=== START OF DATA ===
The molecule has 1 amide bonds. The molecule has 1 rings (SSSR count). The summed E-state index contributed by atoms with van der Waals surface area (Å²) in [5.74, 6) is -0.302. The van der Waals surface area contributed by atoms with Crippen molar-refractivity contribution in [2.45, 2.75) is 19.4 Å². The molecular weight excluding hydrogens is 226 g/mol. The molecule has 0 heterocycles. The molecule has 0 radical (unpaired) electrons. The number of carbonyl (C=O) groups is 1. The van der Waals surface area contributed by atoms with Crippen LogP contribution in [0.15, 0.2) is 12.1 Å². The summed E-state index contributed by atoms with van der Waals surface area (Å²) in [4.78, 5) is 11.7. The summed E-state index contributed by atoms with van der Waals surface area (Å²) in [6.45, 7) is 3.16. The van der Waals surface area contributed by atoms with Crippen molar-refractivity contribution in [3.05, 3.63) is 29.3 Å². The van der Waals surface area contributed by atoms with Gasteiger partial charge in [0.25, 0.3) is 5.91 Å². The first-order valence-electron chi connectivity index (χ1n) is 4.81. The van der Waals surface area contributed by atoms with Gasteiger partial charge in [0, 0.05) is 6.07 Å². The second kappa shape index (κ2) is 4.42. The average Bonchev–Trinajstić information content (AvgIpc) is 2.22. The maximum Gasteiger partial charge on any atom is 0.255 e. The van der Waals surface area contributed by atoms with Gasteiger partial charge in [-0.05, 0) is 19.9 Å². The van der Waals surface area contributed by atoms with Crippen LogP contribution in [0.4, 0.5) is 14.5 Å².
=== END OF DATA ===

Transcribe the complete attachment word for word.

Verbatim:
The molecule has 1 amide bonds. The molecule has 1 rings (SSSR count). The summed E-state index contributed by atoms with van der Waals surface area (Å²) in [5.74, 6) is -0.302. The van der Waals surface area contributed by atoms with Crippen molar-refractivity contribution in [2.45, 2.75) is 19.4 Å². The molecular weight excluding hydrogens is 226 g/mol. The molecule has 0 heterocycles. The molecule has 0 radical (unpaired) electrons. The number of carbonyl (C=O) groups is 1. The van der Waals surface area contributed by atoms with Crippen LogP contribution in [0.15, 0.2) is 12.1 Å². The summed E-state index contributed by atoms with van der Waals surface area (Å²) in [4.78, 5) is 11.7. The summed E-state index contributed by atoms with van der Waals surface area (Å²) in [6.45, 7) is 3.16. The van der Waals surface area contributed by atoms with Crippen molar-refractivity contribution in [3.05, 3.63) is 29.3 Å². The van der Waals surface area contributed by atoms with Gasteiger partial charge in [0.25, 0.3) is 5.91 Å². The first-order valence-electron chi connectivity index (χ1n) is 4.81. The van der Waals surface area contributed by atoms with Gasteiger partial charge in [0, 0.05) is 6.07 Å². The second kappa shape index (κ2) is 4.42. The average Bonchev–Trinajstić information content (AvgIpc) is 2.22. The maximum Gasteiger partial charge on any atom is 0.255 e. The van der Waals surface area contributed by atoms with Gasteiger partial charge in [-0.05, 0) is 19.9 Å². The van der Waals surface area contributed by atoms with Crippen LogP contribution in [0.4, 0.5) is 14.5 Å².